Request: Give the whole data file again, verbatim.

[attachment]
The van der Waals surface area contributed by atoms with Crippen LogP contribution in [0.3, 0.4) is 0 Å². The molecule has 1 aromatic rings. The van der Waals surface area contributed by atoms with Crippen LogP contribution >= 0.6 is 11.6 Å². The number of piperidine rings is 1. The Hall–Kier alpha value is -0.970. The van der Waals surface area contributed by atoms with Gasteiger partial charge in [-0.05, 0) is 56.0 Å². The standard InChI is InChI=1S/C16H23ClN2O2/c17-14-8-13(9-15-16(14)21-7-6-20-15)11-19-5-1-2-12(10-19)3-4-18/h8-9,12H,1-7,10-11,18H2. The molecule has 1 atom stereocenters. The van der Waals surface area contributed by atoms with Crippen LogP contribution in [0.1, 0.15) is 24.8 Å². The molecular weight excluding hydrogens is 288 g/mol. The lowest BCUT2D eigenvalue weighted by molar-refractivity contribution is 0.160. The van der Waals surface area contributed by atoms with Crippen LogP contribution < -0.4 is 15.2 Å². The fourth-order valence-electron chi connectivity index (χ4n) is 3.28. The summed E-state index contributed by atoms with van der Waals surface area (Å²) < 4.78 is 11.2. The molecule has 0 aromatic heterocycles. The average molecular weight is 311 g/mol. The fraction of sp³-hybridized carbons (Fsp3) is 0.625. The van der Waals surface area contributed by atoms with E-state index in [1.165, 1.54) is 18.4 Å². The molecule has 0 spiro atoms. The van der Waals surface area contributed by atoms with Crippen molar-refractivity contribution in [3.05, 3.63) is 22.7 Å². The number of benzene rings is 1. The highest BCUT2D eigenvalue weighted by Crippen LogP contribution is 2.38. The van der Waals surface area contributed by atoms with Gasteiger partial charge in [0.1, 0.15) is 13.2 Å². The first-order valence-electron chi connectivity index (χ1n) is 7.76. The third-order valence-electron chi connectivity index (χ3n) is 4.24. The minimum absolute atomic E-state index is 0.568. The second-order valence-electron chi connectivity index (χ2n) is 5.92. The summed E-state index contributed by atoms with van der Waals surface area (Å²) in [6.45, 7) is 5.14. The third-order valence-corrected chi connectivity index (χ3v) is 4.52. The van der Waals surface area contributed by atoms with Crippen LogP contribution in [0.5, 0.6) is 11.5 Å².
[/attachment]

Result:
The van der Waals surface area contributed by atoms with Crippen LogP contribution in [0.3, 0.4) is 0 Å². The molecule has 1 aromatic rings. The van der Waals surface area contributed by atoms with Crippen LogP contribution >= 0.6 is 11.6 Å². The number of piperidine rings is 1. The Hall–Kier alpha value is -0.970. The van der Waals surface area contributed by atoms with Gasteiger partial charge in [-0.05, 0) is 56.0 Å². The standard InChI is InChI=1S/C16H23ClN2O2/c17-14-8-13(9-15-16(14)21-7-6-20-15)11-19-5-1-2-12(10-19)3-4-18/h8-9,12H,1-7,10-11,18H2. The molecule has 1 atom stereocenters. The van der Waals surface area contributed by atoms with Crippen LogP contribution in [0.1, 0.15) is 24.8 Å². The molecular weight excluding hydrogens is 288 g/mol. The lowest BCUT2D eigenvalue weighted by molar-refractivity contribution is 0.160. The van der Waals surface area contributed by atoms with Crippen LogP contribution < -0.4 is 15.2 Å². The fourth-order valence-electron chi connectivity index (χ4n) is 3.28. The summed E-state index contributed by atoms with van der Waals surface area (Å²) < 4.78 is 11.2. The molecule has 0 aromatic heterocycles. The average molecular weight is 311 g/mol. The fraction of sp³-hybridized carbons (Fsp3) is 0.625. The van der Waals surface area contributed by atoms with E-state index in [1.165, 1.54) is 18.4 Å². The molecule has 0 spiro atoms. The van der Waals surface area contributed by atoms with Crippen molar-refractivity contribution in [3.05, 3.63) is 22.7 Å². The number of benzene rings is 1. The highest BCUT2D eigenvalue weighted by Crippen LogP contribution is 2.38. The van der Waals surface area contributed by atoms with Gasteiger partial charge in [0.1, 0.15) is 13.2 Å². The first-order valence-electron chi connectivity index (χ1n) is 7.76. The third-order valence-electron chi connectivity index (χ3n) is 4.24. The minimum absolute atomic E-state index is 0.568. The second-order valence-electron chi connectivity index (χ2n) is 5.92. The summed E-state index contributed by atoms with van der Waals surface area (Å²) in [6.45, 7) is 5.14. The third-order valence-corrected chi connectivity index (χ3v) is 4.52. The van der Waals surface area contributed by atoms with Crippen LogP contribution in [0.5, 0.6) is 11.5 Å².